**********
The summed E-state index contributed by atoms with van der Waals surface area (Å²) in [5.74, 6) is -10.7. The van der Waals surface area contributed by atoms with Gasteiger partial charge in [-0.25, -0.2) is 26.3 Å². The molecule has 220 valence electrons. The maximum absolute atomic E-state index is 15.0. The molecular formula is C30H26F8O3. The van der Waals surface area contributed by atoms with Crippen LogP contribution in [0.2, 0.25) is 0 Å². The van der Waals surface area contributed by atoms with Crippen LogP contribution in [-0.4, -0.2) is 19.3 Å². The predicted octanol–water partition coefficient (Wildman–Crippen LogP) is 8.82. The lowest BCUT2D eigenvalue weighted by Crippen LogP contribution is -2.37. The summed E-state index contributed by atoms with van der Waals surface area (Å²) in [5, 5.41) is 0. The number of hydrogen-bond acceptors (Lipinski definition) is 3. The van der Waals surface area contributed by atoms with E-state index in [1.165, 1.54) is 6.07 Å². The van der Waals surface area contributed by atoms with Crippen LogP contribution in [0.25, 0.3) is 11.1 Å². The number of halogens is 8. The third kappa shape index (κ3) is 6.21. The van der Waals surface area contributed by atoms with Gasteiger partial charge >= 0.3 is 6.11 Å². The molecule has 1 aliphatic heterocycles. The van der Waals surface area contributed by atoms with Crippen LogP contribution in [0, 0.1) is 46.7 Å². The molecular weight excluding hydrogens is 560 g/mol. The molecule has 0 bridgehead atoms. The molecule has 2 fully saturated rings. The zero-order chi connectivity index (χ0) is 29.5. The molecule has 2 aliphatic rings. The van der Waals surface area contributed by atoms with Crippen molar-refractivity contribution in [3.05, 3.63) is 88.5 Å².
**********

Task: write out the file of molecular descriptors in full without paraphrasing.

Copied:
The summed E-state index contributed by atoms with van der Waals surface area (Å²) in [5.74, 6) is -10.7. The van der Waals surface area contributed by atoms with Gasteiger partial charge in [-0.25, -0.2) is 26.3 Å². The molecule has 220 valence electrons. The maximum absolute atomic E-state index is 15.0. The molecular formula is C30H26F8O3. The van der Waals surface area contributed by atoms with Crippen LogP contribution in [0.2, 0.25) is 0 Å². The van der Waals surface area contributed by atoms with Crippen LogP contribution in [-0.4, -0.2) is 19.3 Å². The predicted octanol–water partition coefficient (Wildman–Crippen LogP) is 8.82. The lowest BCUT2D eigenvalue weighted by Crippen LogP contribution is -2.37. The summed E-state index contributed by atoms with van der Waals surface area (Å²) in [5, 5.41) is 0. The number of hydrogen-bond acceptors (Lipinski definition) is 3. The van der Waals surface area contributed by atoms with E-state index in [1.165, 1.54) is 6.07 Å². The van der Waals surface area contributed by atoms with Crippen LogP contribution in [0.25, 0.3) is 11.1 Å². The number of halogens is 8. The third kappa shape index (κ3) is 6.21. The van der Waals surface area contributed by atoms with Gasteiger partial charge >= 0.3 is 6.11 Å². The molecule has 1 aliphatic heterocycles. The van der Waals surface area contributed by atoms with Crippen LogP contribution in [0, 0.1) is 46.7 Å². The molecular weight excluding hydrogens is 560 g/mol. The molecule has 0 bridgehead atoms. The molecule has 2 fully saturated rings. The zero-order chi connectivity index (χ0) is 29.5. The molecule has 2 aliphatic rings. The van der Waals surface area contributed by atoms with Crippen molar-refractivity contribution in [3.05, 3.63) is 88.5 Å².